Hello! I am Grace Gronniger, a graduate student in the Applied Anthropology program. I recently attended the Society for Historical Archaeology’s Annual Conference this year in Washington D.C. along with fellow graduate student Sarah Reid. With some very helpful funding from the Sociology and Anthropology Department and the Graduate College, I was able to present a poster on XRF analysis of historic glass tableware. The poster is now in the department hallway next to the conference room bulletin boards. Below are four lessons I learned about poster presentations from my trip.
1. Printing your poster: You cannot present a poster without physically having a poster. It is possible to print your poster while at the conference, but be prepared for a steep price and DO NOT do it if you have a nervous disposition. The stress of waiting will ruin your time at the conference. If you do print while at the conference, do not use the printing office inside the hotel. Business centers inside hotels are VERY expensive. Instead take public transportation to the nearest 24hour printing office and give them at LEAST 24 hours to print. I took my poster in on a Thursday morning and picked it up the next day at 4:00 p.m.
2. Mounting your poster: The larger conferences usually have mounting boards for your poster, so do not feel the need to print it on foam core boards. Simple lamination works fine. However, check the conference website for instructions. The SHA website did not have instructions, but mounting boards and pushpins were provided. The Society for American Archaeology website specifically states that you have to provide your own materials for mounting your poster onto provided boards. The Missouri Archaeological Society conference I attended a few years ago did not provide mounting boards and we had to find wall space to display our posters.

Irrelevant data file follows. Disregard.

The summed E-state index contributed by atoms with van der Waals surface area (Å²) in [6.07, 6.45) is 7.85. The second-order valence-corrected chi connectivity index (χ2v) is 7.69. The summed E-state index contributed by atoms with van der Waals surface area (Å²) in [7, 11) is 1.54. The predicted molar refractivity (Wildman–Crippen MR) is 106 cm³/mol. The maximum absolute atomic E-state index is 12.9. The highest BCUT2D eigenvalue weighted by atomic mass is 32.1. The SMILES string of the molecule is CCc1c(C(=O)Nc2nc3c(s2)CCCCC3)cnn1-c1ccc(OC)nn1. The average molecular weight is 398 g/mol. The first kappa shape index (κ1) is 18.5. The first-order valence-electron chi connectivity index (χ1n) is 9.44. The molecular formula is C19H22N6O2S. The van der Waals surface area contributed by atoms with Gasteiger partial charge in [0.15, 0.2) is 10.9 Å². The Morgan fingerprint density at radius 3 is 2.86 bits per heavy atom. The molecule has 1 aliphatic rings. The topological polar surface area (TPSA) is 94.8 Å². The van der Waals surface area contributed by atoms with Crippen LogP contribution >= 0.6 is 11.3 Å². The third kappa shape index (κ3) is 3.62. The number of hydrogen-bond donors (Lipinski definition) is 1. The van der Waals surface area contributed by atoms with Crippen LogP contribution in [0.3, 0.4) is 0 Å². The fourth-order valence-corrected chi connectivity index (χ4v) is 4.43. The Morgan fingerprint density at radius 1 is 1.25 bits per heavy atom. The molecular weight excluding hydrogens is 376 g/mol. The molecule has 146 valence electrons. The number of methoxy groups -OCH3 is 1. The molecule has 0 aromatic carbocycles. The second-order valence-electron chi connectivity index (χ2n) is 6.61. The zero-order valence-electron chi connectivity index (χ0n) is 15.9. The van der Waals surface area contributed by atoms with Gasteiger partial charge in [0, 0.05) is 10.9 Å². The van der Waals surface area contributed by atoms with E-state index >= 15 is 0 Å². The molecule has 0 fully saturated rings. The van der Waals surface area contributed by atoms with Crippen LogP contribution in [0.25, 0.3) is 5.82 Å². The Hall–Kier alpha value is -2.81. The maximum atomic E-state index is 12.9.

3. Using a poster for networking: Contact information is key. For contact information, I found a piece of paper, wrote my e-mail on it, and tacked it next to my poster. In the future I will include it on my poster. Contact information via e-mail address or business card is important because interested parties want to know how to contact you.
4. Returning home with your poster: Posters are unwieldy and I was worried about how I would transport it back on the plane. Thankfully, a poster kept in a long plastic bag can be counted as your carry-on bag. TSA will ask you to see what it is and then jokingly ask you if it is a weapon (it is a suspiciously long skinny package), but once its status as a poster is revealed you can take it with you.
Sharing your research with a poster at SHA and other conferences is a wonderful way to discuss your research and similar research being done by others in your field. I had a surprising number of people talk to me about XRF and/or the analysis of historic glass. There were more people than I realized who are interested in the same topic as myself.